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Breast cancer in the West Midlands: an evaluation of screening, treatment and survival

By Alison Mary Jennifer Teale

Abstract

High quality population based data are essential to evaluate breast cancer. This study has improved data quality at the West Midlands Cancer Intelligence Unit through the development of a staging algorithm which significantly increased the proportion of cases with stage recorded. It has also demonstrated the benefits of combining cancer registry data with those from the NHS Breast Screening Programme (NHSBSP). This study identified stage as the most significant prognostic factor for breast cancer patients, and the favourable staging characteristics of screen detected cancers thus suggest that improved survival should result. The study also found that only 31.6% of cancers in eligible women were screen detected in the prevalent round. As 31% of breast cancers arose in women in the screening age range, only an estimated 10% of breast cancer patients benefit directly from screening. High interval cancer rates were identified, along with the need for clarification of the definitions used to identify interval cancers. This investigation identified changes in treatment over time across the region towards the King's Fund guidelines. However, treatment varied across the region and clear divergences from the guidelines were apparent. Furthermore, no association was identified between surgical caseload and survival, suggesting that the use of caseload as a proxy for specialist care may be questionable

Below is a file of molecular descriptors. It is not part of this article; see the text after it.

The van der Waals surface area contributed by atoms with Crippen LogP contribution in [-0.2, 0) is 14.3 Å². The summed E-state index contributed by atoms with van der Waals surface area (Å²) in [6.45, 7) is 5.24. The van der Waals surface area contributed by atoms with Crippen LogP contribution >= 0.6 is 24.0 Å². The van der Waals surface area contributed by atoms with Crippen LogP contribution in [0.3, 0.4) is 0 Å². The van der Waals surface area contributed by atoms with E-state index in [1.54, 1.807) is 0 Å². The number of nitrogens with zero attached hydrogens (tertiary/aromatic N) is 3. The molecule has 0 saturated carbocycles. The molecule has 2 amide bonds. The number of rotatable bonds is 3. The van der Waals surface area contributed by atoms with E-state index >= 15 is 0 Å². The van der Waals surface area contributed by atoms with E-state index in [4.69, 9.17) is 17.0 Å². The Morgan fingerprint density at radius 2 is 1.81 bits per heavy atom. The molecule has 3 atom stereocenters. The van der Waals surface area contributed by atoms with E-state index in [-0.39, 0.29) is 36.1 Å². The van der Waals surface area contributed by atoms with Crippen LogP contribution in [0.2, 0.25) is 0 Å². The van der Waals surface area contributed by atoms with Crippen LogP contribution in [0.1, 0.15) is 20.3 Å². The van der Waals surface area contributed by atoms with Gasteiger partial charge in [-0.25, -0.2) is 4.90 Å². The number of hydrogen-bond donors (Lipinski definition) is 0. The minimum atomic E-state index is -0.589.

Topics: R Medicine (General), RA0421 Public health. Hygiene. Preventive Medicine
Year: 1997
OAI identifier: oai:etheses.bham.ac.uk:207

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Citations

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